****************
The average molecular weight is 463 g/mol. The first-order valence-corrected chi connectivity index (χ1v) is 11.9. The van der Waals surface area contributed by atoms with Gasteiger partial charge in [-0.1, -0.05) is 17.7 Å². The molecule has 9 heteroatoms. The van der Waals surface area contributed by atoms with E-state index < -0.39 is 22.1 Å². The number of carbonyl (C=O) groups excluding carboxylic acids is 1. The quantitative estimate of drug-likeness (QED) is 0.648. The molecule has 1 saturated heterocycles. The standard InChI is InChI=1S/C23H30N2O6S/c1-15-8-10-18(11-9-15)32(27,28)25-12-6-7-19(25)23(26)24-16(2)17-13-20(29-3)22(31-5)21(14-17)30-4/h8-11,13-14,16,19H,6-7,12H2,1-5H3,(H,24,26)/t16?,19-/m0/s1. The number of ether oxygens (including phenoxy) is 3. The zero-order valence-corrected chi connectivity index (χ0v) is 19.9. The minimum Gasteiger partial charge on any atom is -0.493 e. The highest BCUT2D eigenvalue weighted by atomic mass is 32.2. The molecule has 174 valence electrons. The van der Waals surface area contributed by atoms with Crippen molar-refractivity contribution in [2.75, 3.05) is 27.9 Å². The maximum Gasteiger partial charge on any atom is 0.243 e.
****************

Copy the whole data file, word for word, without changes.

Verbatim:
The average molecular weight is 463 g/mol. The first-order valence-corrected chi connectivity index (χ1v) is 11.9. The van der Waals surface area contributed by atoms with Gasteiger partial charge in [-0.1, -0.05) is 17.7 Å². The molecule has 9 heteroatoms. The van der Waals surface area contributed by atoms with E-state index < -0.39 is 22.1 Å². The number of carbonyl (C=O) groups excluding carboxylic acids is 1. The quantitative estimate of drug-likeness (QED) is 0.648. The molecule has 1 saturated heterocycles. The standard InChI is InChI=1S/C23H30N2O6S/c1-15-8-10-18(11-9-15)32(27,28)25-12-6-7-19(25)23(26)24-16(2)17-13-20(29-3)22(31-5)21(14-17)30-4/h8-11,13-14,16,19H,6-7,12H2,1-5H3,(H,24,26)/t16?,19-/m0/s1. The number of ether oxygens (including phenoxy) is 3. The zero-order valence-corrected chi connectivity index (χ0v) is 19.9. The minimum Gasteiger partial charge on any atom is -0.493 e. The highest BCUT2D eigenvalue weighted by atomic mass is 32.2. The molecule has 174 valence electrons. The van der Waals surface area contributed by atoms with Crippen molar-refractivity contribution in [2.75, 3.05) is 27.9 Å². The maximum Gasteiger partial charge on any atom is 0.243 e.